It amazed me how much more challenging this was than I expected.
- Conquering Anxiety (free course)
- How To Live An Intentional Life (free course)
- Money Mindset Exercise (free course)
How To Release Tension
Next up is TENSION.
You may not realize you’re holding onto tension at all.
Check in with your body. Here are a few things you may notice…
- Your shoulders are up by your ears
- You’re grinding your teeth
- Your legs are crossed
- Your eyes are squinting
- Your fists are clenched
Dr. Burkhart has an amazing tool to release this tension and reset your posture.
Curl all of your fingers and toes in. Squeeze your shoulders up to your ears. Close your eyes super tight. Then clench everything in your body as tight as possible. Hold it for about ten seconds.
Now let everything go.
You’ll experience a release in tension back to neutral, which shows you the difference between the before and after. If you felt much better after than you did before, you were tense.
This is a simple way to increase your awareness to your body and specifically tension.
There’s an amazing resource you can check out. It’s called Jacobson’s Progressive Relaxation. It’s on YouTube. In fact, it’s a full-body check. You’re also finding every part of your body that has tension. You’re learning to let all of that tension go. You can access it here: How To Reduce Stress With Progressive Muscle Relaxation.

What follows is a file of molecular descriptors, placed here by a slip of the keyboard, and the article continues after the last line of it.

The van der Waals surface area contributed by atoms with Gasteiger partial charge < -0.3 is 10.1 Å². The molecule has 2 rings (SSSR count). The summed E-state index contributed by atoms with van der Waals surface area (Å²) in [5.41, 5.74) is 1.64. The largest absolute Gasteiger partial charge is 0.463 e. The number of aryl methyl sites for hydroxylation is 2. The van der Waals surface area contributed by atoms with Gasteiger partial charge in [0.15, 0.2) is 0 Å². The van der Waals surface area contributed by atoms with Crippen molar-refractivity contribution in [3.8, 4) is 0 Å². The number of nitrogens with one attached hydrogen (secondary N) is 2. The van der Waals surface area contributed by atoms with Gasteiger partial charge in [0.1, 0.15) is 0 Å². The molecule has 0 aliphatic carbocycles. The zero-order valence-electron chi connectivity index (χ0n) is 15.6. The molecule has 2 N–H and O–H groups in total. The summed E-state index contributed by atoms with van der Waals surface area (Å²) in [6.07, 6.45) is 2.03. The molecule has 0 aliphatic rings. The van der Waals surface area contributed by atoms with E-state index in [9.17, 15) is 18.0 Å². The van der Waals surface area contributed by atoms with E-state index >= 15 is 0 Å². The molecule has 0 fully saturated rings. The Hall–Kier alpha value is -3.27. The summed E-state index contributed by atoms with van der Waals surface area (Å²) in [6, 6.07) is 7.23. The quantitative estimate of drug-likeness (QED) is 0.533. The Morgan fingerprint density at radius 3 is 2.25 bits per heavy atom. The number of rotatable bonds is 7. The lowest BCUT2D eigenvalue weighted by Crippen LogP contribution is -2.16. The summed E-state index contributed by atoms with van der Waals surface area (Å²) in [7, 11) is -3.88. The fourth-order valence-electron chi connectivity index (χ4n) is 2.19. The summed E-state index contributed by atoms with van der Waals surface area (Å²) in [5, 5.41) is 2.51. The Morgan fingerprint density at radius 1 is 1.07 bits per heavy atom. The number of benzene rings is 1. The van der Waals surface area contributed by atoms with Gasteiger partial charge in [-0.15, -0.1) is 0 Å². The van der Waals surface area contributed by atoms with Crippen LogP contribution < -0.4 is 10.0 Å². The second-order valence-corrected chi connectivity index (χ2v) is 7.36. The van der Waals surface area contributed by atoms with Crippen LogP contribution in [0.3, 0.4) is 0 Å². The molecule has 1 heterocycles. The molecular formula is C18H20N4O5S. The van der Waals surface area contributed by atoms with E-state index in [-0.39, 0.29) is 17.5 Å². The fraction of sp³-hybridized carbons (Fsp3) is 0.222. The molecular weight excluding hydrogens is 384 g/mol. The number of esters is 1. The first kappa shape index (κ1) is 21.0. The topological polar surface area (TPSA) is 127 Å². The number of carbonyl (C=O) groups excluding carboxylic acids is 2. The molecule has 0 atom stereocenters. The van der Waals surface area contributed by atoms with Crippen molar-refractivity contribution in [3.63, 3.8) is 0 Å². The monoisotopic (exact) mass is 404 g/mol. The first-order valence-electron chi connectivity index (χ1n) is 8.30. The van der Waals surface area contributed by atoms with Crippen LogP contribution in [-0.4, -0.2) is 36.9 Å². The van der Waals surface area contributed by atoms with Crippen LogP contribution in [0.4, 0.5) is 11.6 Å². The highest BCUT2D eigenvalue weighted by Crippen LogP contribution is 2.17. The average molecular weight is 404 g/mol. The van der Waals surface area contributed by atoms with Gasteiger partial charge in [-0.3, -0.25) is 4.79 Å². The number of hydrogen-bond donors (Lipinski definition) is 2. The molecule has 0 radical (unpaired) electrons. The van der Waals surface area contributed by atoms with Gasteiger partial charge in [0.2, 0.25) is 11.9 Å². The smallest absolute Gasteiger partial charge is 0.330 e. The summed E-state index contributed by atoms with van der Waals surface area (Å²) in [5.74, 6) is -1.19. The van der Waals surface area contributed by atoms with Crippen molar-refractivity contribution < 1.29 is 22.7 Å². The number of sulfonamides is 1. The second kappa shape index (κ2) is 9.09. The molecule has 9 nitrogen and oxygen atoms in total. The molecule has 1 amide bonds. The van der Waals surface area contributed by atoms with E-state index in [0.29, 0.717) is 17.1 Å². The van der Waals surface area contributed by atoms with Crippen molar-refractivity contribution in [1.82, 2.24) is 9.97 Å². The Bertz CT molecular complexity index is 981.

I strongly suggest checking in with your body. Make it a priority. Your physical health is so worth it.
Being Aware Of What You Need To Focus On
Something I learned from Dr. Burkhart is that not everyone needs to focus on the same training. We’re all so different.
For me, I’m super flexible. I loved to dance and do yoga because it was easy. So I needed to turn my focus to strength training.
So how can you be aware of what you need to attend to? You check in with your body.
Do you lock out your joints? You may need to work on controlled motion and mobility.
Are you really tight? You should also start working on your flexibility.
This is so important to think about for YOU.
What do you need to focus on? Do more of that.
- How To Start The Day With A Positive Mindset (blog post)
- How To Improve Your Mindset (podcast)
- How To Believe Something New (blog post)
- Direction Vs. Intention (podcast)
The Surprising Truth About Your Jaw
You may be shocked to find out how much your jaw holds tension (I know I was).
Do you grind your teeth? I do. So I wear a night guard at night.
One of the most common problems Dr. Burkhart treats patients for is their jaw.
Let me say that getting my jaw massaged by Dr. Burkhart has been life changing.
What you can do is start paying attention to your jaw.
This awareness alone will help you.
What I do is say “release” during the day. This helps me release the tension instantly (that I barely realized I had been holding).
See your dentist and physical therapist for more help with your jaw. It’s money well spent.